Recent work has highlighted the problem of amphetamine use in Queensland. In particular, concern has been expressed in relation to what has been described as a ‘disturbing trend’ towards the provision of exculpatory defences based on findings of ‘amphetamine‐induced psychosis’. While the subject of a spate of cases before the then Queensland Mental Health Tribunal, instances of drug induced psychosis are not restricted to Queensland. Similar issues have arisen in the context of the Victorian Law Reform Commission’s recent analysis of people with mentally impaired functioning who kill. What has become apparent in both case law and reform proposals dealing with this area is the interconnectedness of issues of principle and policy. The present article endeavours to clarify the thicket of conceptual and explanatory issues underlying voluntary drug use and the subsequent raising of a defence of non‐responsibility.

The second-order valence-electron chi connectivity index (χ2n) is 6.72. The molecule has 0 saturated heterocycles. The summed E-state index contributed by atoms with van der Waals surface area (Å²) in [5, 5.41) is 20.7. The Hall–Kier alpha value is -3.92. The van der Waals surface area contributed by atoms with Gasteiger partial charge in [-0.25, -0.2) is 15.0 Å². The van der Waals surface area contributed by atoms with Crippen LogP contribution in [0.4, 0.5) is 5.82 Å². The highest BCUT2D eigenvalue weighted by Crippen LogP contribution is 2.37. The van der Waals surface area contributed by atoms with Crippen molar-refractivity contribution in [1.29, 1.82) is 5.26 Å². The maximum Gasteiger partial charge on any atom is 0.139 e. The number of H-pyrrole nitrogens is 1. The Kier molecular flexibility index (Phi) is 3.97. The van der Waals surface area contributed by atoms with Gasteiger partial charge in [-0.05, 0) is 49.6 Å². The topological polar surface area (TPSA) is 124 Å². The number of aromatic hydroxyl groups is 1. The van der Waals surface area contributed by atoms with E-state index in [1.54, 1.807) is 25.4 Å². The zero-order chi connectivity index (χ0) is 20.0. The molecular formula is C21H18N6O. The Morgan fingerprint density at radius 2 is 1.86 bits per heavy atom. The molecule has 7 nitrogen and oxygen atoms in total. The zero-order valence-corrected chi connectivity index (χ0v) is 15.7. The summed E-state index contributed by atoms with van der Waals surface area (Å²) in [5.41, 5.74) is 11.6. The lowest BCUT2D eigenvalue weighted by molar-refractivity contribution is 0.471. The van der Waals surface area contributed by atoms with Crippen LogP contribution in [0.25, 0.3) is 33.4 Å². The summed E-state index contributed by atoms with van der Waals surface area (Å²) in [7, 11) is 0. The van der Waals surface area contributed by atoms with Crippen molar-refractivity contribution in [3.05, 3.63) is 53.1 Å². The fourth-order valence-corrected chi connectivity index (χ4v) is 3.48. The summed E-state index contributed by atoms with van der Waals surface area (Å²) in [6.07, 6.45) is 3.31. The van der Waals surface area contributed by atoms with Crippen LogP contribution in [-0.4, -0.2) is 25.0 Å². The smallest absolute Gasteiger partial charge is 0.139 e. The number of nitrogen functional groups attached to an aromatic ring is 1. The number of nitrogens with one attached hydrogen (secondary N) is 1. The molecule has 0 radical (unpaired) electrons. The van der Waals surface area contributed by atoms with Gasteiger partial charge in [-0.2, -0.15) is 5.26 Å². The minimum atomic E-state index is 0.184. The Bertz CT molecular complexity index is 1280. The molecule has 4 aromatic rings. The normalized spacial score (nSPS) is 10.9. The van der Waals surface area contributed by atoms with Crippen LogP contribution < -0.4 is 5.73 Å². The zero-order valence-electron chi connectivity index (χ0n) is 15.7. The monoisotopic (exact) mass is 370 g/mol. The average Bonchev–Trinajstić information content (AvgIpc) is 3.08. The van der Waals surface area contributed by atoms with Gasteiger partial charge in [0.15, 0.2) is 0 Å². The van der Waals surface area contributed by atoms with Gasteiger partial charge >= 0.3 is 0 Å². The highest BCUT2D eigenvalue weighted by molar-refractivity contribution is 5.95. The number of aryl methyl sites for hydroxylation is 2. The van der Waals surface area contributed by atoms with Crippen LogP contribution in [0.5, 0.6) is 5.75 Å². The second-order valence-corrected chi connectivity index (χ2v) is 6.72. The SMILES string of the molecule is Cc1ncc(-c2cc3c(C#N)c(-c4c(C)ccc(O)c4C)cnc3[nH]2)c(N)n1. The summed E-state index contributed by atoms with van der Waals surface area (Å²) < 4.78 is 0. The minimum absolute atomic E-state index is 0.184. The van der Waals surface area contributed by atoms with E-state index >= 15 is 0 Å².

"Drug Use and the Defence of Mental Impairment: Some Conceptual and Explanatory Issues,"
Bond Law Review:
2, Article 6.
Available at: http://epublications.bond.edu.au/blr/vol18/iss2/6